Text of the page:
4. Bait Ur Rouf Mosque, Bangladesh | Marina Tabassum
The Land was donated by a client and through community fundraising, the project came to completion. Situated in an undeniably thick neighborhood of Dhaka, the Mosque was raised on a plinth on a site hub making a 13-degree edge with the qibla course, which called for advancement in the design. A barrel-shaped volume was embedded into a square, facilitating a rotation of the prayer hall, and framing light courts on four sides. The lobby is a space raised on eight fringe sections. Auxiliary capacities are situated in spaces made by the external square and the chamber. Subsidized and utilized by local people, and propelled by the Sultanate mosque design, it inhales through permeable block dividers, keeping the supplication lobby ventilated and cool. Characteristic light acquired through a bay window is adequate for the daytime.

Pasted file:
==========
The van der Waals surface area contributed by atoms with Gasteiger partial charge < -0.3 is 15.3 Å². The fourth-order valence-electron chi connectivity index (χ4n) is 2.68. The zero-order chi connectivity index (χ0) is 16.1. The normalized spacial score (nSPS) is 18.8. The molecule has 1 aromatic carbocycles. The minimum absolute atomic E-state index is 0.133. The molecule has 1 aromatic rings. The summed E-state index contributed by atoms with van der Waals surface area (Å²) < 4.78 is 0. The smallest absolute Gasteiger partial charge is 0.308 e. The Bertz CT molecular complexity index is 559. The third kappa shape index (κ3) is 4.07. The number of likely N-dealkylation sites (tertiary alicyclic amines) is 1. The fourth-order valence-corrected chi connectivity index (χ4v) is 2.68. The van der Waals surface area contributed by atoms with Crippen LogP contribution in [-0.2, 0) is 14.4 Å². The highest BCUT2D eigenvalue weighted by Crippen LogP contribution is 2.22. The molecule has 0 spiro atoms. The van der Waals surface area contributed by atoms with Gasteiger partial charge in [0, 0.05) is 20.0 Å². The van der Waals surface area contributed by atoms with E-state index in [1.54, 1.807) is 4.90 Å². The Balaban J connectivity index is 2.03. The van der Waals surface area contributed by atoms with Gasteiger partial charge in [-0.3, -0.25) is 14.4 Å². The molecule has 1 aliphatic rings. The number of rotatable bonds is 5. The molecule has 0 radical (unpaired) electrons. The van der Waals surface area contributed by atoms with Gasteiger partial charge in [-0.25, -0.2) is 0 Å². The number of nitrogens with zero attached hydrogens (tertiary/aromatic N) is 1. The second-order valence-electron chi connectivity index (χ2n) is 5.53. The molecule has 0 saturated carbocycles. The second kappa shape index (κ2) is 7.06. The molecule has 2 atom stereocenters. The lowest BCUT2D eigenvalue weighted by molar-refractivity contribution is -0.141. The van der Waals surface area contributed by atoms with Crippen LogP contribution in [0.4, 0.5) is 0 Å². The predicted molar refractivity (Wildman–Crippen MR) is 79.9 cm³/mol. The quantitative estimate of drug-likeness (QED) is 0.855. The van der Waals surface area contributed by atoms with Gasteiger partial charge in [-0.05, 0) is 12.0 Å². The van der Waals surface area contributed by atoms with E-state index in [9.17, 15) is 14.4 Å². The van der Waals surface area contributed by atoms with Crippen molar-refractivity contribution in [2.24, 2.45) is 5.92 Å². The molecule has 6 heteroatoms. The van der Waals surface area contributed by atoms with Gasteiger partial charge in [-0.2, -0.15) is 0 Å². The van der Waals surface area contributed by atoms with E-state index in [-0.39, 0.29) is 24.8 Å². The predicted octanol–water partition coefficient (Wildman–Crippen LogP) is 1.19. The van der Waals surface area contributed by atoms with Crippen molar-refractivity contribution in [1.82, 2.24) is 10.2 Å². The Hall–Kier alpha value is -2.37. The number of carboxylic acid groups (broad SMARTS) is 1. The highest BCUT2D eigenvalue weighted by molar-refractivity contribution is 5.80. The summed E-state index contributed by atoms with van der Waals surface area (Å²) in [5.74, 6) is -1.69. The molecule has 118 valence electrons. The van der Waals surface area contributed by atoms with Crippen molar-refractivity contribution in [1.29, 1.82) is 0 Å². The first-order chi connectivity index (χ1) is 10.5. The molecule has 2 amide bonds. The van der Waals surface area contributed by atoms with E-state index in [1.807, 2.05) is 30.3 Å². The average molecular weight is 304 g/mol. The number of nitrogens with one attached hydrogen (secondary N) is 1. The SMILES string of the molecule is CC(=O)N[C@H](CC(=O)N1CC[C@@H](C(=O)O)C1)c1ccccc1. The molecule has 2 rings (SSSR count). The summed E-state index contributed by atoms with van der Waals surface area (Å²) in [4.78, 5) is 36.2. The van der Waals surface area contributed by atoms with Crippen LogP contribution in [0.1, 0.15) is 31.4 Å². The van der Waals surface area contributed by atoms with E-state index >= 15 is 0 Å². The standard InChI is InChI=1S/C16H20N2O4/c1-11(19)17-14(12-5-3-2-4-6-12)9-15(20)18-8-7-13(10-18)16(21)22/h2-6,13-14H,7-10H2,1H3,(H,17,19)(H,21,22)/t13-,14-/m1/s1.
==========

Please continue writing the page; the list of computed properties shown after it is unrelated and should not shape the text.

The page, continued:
5. Parc de La Villette, Paris, France | Bernard Tschumi
Parc de la Villette was not intended to be a beautiful park suggestive of hundreds of years past; it was a greater amount of an open spread that was intended to be explored and found by those that visited the site. Tschumi, needed the recreation center to be a space for movement and connection that would bring out a feeling of opportunity inside a superimposed association that would give the visitors perspectives. As a major aspect of Tschumi’s general goal to instigate investigation, development, and connection, he dissipated 10 themed cultivates all through the huge extensive site that individuals would unearth either truly or vaguely. Each themed garden allows visitors to unwind, reflect, and even play. Parc de la Villette is structured with three standards of association which Tschumi arranges as points, lines, and surfaces. The 135 section of the land site is sorted out spatially through a framework of 35 points, or the architect calls as follis. The arrangement of follis gives a dimensional and authoritative quality to the recreation center filling in as perspectives. The repetitive nature of each folly, even though each one is unique and different, consider the visitors to hold a feeling of spotting through the enormous park.
6. The Therme Vals, Switzerland | Peter Zumthor